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Size matters! Who is bashing whom in trade war?

Listed author(s):
  • Miyagiwa, Kaz
  • Song, Huasheng
  • Vandenbussche, Hylke

In this paper we present a dynamic model of trade wars in contingent protection. We find that “market size” matters in trade wars in the sense that countries are more likely to initiate anti-dumping cases against countries having sufficiently smaller home markets relative to their own, but less likely against countries with larger markets. We test this “selective-targeting hypothesis” using World Bank data of worldwide anti-dumping filings during the years 1995–2014, and find strong support for it. Thus, our study indicates the importance of relative market size in understanding recent patterns of anti-dumping filings and contingent protection in world trade.

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File URL: http://www.sciencedirect.com/science/article/pii/S1059056016300284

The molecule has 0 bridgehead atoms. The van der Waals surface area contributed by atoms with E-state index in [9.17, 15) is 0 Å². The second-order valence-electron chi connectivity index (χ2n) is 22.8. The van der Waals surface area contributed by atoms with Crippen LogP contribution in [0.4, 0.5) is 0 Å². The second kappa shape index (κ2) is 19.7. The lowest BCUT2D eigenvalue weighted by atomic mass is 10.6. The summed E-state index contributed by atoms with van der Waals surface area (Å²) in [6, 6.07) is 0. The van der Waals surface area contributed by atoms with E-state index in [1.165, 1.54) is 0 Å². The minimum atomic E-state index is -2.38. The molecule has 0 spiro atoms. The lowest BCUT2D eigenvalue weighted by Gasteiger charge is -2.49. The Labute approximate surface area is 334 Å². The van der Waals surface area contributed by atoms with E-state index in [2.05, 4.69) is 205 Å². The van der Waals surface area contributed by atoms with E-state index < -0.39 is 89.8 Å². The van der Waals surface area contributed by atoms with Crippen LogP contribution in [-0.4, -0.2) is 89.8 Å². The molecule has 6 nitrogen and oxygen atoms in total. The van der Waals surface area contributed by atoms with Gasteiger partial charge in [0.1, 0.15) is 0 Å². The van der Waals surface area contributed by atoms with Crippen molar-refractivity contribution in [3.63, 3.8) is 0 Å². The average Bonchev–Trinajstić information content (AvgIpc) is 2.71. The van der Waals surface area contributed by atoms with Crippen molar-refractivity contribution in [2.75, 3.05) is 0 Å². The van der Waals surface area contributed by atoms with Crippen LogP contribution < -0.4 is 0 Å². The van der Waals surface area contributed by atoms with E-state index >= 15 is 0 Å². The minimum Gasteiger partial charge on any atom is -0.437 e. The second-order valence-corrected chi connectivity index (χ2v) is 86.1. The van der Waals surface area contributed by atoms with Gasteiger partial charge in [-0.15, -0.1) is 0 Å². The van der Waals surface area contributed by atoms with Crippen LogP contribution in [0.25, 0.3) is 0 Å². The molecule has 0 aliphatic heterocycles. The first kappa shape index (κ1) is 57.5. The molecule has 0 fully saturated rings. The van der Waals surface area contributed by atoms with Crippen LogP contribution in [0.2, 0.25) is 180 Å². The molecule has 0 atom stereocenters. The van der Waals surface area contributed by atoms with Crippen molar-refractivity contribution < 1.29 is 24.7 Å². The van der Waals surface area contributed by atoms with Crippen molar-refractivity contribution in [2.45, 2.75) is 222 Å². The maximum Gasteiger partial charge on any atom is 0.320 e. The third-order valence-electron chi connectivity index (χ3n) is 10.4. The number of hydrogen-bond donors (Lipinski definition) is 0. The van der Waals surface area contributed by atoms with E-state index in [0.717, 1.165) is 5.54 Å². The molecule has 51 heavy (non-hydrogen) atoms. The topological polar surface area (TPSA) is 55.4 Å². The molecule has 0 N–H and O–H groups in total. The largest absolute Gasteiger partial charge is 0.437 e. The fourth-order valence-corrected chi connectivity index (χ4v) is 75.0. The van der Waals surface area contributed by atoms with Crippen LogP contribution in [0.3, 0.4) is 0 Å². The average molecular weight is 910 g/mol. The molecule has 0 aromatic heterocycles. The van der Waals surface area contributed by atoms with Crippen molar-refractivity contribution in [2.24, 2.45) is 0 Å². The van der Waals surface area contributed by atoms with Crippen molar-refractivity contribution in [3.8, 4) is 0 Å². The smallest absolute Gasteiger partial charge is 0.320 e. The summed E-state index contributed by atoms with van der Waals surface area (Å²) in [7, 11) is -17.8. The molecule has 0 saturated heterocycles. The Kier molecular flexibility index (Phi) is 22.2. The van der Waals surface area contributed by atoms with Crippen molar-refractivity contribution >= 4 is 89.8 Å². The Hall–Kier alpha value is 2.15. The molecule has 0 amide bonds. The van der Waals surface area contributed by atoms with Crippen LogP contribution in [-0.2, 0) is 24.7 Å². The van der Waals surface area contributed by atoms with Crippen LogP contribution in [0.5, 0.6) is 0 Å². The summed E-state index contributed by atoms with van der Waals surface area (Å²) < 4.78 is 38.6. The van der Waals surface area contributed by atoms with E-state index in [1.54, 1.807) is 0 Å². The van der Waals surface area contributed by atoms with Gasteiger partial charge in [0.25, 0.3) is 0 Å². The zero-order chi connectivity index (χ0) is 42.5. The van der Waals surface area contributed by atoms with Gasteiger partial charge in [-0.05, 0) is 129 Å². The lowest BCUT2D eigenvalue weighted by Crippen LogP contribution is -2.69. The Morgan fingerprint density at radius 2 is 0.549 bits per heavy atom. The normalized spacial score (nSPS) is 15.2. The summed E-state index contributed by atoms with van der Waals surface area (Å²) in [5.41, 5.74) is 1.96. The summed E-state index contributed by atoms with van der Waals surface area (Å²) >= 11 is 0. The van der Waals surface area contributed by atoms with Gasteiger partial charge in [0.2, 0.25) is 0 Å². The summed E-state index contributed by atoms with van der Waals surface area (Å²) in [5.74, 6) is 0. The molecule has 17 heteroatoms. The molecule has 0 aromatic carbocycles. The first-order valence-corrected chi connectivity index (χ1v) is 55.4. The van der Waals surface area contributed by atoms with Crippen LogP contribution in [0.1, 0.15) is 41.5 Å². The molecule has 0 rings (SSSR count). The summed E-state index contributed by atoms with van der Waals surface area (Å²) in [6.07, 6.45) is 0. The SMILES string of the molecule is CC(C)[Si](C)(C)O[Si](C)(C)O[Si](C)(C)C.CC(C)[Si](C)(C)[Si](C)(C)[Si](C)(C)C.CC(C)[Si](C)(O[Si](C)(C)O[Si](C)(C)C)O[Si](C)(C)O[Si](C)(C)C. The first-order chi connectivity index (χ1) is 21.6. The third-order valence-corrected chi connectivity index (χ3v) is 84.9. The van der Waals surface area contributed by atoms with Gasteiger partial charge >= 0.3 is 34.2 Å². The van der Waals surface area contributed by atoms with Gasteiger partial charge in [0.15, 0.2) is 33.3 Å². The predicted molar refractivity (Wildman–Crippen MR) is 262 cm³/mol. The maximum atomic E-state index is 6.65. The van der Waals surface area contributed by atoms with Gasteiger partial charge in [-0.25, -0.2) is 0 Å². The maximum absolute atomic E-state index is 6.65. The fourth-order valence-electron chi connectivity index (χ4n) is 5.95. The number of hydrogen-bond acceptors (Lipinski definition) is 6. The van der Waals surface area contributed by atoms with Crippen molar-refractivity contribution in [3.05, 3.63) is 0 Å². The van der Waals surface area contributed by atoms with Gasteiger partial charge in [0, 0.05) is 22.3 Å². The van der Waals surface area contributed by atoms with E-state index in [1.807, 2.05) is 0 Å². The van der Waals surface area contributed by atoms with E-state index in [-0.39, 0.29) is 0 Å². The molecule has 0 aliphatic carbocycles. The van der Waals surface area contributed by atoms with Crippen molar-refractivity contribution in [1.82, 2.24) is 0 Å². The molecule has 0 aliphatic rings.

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Article provided by Elsevier in its journal International Review of Economics & Finance.

Volume (Year): 45 (2016)
Issue (Month): C ()
Pages: 33-45

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Handle: RePEc:eee:reveco:v:45:y:2016:i:c:p:33-45
DOI: 10.1016/j.iref.2016.05.001
Contact details of provider: Web page: http://www.elsevier.com/locate/inca/620165

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  11. Martin, Alberto & Vergote, Wouter, 2008. "On the role of retaliation in trade agreements," Journal of International Economics, Elsevier, vol. 76(1), pages 61-77, September.
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  16. Blonigen, Bruce A. & Bown, Chad P., 2003. "Antidumping and retaliation threats," Journal of International Economics, Elsevier, vol. 60(2), pages 249-273, August.
  17. Poonam Gupta, 1999. "Why Do Firms Pay Antidumping Duty?," IMF Working Papers 99/166, International Monetary Fund.
  18. Constantinos Syropoulos, 2002. "Optimum Tariffs and Retaliation Revisited: How Country Size Matters," Review of Economic Studies, Oxford University Press, vol. 69(3), pages 707-727.
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  21. Baomin Dong, 2013. "Cost-Based Anti-dumping as a Repeated Game," The Economic Record, The Economic Society of Australia, vol. 89, pages 95-105, 06.
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